Montgomery County is opening its wallet a little wider to pay for parks, infrastructure and other projects in 2013.
The commissioners Thursday approved $6.9 million in county spending for open spaces and $42.3 million for capital projects. Both county spending and matching funds are higher than the commissioners had projected last year. (In case you're still learning to navigate the new county website, the new and old budgets are posted here.)
The 2013 Open Space Budget allots funding to several park and trail improvements, farmland preservation and visitor centers. The county’s share is $1.1 million higher than the commissioners projected last year, but in return they received $4.3 million in grant revenue — more than double last year’s projection.
The 2013 Capital Fund Budget also increased from 2012, primarily due to a $13.7 million down-payment on a new public safety radio system. The communication system for emergency personnel, which county officials had been debating for about a decade, was not included in last year’s funding projections.
A deal was signed with Motorola in December. The radio system will cost the county another $13.5 million in 2014, and the county and local municipalities will share about $6 million in additional costs for new radios. The commissioners said Thursday that the county would subsidize interest and fees for any municipalities that need to borrow money for their radio units.
The capital fund budget also allocates $8 million in county spending for road and bridge repairs. Last year, the county projected $3.7 million for 2013 road and bridge costs.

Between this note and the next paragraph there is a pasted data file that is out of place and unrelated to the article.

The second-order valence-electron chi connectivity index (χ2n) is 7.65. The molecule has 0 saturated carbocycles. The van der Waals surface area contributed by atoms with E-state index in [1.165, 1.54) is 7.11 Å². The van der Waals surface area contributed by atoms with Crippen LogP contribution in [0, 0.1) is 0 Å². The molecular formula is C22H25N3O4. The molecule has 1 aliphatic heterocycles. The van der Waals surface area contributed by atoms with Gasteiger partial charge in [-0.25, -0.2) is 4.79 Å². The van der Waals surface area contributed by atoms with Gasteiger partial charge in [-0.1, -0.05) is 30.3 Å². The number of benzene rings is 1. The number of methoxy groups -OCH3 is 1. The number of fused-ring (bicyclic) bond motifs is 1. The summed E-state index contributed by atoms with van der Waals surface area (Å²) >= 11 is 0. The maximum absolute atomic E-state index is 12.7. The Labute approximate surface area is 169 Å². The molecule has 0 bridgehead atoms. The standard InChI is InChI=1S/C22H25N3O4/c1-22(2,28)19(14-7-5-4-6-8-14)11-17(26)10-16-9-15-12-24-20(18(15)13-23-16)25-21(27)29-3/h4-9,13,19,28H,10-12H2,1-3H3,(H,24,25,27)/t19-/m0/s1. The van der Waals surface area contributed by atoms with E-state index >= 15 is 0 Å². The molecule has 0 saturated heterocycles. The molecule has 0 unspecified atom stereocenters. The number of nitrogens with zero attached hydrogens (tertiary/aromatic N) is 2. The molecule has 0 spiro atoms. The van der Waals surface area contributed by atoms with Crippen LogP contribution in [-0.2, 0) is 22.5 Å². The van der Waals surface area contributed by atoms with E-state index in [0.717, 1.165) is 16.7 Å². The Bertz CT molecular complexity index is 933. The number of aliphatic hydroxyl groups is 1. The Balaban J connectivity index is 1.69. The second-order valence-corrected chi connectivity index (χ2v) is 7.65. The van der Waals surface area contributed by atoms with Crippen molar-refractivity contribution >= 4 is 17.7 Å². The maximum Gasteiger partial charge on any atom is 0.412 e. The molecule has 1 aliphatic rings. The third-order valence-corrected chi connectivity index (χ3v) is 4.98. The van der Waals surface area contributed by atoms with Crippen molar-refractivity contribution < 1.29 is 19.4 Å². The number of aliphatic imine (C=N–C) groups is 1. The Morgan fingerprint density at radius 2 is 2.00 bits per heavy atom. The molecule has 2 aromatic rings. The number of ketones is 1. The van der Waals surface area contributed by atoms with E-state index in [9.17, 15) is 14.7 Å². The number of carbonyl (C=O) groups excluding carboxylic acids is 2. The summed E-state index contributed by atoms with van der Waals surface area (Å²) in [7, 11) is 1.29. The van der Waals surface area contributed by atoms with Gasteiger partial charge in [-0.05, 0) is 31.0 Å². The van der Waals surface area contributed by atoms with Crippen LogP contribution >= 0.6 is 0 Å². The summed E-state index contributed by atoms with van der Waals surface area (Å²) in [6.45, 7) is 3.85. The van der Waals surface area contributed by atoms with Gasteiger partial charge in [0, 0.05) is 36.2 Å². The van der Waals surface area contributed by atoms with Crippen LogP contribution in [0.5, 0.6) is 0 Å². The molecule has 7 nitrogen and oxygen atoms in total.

Several infrastructure projects around the county seat in Norristown are finally getting underway. Replacing the courthouse garage will cost $18.5 million over three years, but only $1 million in 2013. Structural repairs to the Main Street garage will cost $1.6 million in 2013 and another $6.6 million in 2014. And restoration of county headquarters at One Montgomery Plaza will cost $18.5 million over the next four years. Although the building’s facade is literally falling to pieces — scaffolds and netting are set up to catch crumbling concrete — most of the repairs are budgeted to start in 2014.
Despite the large capital-fund projects, total spending from 2013 to 2017 is 30 percent lower than was projected for 2012 to 2016.
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